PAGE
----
In their efforts to find something objectionable about Supreme Court nominee Elena Kagan, some conservatives are resorting to an argument that is so vague as to seem innocuous, but that is also consonant with a serious strain of invidious prejudice: as a lifelong New Yorker, she’s inhabitted a liberal “cocoon” that is remote from the mainstream life of most Americans. Kathleen Parker offered a particularly explicit version of this argument in a Washington Post column yesterday. Here’s a sample:
Certainly New York City dwellers would argue that they struggle with ordinary concerns, just in a more dense environment. But New York, like other urban areas, tends to be more liberal than the vast rest of the country. More than half the country also happens to be Protestant, yet with Kagan, the court will feature three Jews, six Catholics and nary a Protestant. Fewer than one-fourth of Americans are Catholic, and 1.7 percent are Jewish.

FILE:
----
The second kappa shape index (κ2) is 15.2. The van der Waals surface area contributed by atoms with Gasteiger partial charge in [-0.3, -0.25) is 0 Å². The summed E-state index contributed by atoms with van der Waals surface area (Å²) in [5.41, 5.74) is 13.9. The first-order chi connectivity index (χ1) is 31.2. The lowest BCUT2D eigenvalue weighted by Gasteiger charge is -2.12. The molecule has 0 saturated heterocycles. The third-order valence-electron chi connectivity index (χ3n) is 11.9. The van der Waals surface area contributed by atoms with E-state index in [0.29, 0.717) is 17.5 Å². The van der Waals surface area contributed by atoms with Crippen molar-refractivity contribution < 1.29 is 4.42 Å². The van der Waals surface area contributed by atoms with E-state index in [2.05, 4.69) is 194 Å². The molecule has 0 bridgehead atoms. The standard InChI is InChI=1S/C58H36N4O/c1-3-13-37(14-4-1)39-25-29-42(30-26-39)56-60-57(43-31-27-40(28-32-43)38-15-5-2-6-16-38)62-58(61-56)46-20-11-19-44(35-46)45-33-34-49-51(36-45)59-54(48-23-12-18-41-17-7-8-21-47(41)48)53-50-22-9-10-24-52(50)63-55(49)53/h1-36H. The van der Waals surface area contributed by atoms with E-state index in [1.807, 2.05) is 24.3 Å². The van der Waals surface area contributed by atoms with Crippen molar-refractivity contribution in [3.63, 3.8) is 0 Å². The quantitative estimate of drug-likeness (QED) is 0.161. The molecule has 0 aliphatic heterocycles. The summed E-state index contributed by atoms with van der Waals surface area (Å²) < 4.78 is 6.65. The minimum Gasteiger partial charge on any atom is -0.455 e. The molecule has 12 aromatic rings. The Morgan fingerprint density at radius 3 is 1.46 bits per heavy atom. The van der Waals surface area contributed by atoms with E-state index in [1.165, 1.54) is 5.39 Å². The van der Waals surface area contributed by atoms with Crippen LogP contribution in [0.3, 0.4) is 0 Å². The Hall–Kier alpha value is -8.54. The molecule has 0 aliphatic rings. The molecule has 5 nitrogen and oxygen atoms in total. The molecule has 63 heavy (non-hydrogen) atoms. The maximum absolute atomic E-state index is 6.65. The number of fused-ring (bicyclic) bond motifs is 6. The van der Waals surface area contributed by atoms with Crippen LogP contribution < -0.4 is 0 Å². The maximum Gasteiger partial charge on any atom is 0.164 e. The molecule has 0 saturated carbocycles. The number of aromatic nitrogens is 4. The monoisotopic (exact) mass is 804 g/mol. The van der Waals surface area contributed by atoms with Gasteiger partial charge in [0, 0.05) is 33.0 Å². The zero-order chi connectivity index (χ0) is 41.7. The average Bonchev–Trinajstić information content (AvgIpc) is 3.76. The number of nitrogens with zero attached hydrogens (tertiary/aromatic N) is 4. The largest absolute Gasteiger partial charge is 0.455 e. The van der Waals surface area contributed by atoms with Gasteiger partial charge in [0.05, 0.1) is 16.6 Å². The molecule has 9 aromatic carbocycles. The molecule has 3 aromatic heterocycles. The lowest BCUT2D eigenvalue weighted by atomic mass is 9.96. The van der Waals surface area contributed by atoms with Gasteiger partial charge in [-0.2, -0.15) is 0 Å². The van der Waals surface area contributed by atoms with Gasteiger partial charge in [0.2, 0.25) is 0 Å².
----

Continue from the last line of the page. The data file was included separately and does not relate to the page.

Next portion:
This claim that Kagan’s nomination violates some unwritten rules of geographical and ethnic balance on the Supreme Court is spreading pretty rapidly. I did a fairly systematic response over at FiveThirtyEight, noting that (1) this wouldn’t be first time the Court might had three New Yorkers; (2) life in New York isn’t exactly the liberal cacoon that conservatives so often describe it as; and (3) geographical background or even diversity of experience has not in the past been a particulary good predictor of judicial philosphy or contributions to the Court.
If Parker’s argument and many like it strike you as risking encouragement to some very old prejudices, you should check out my response.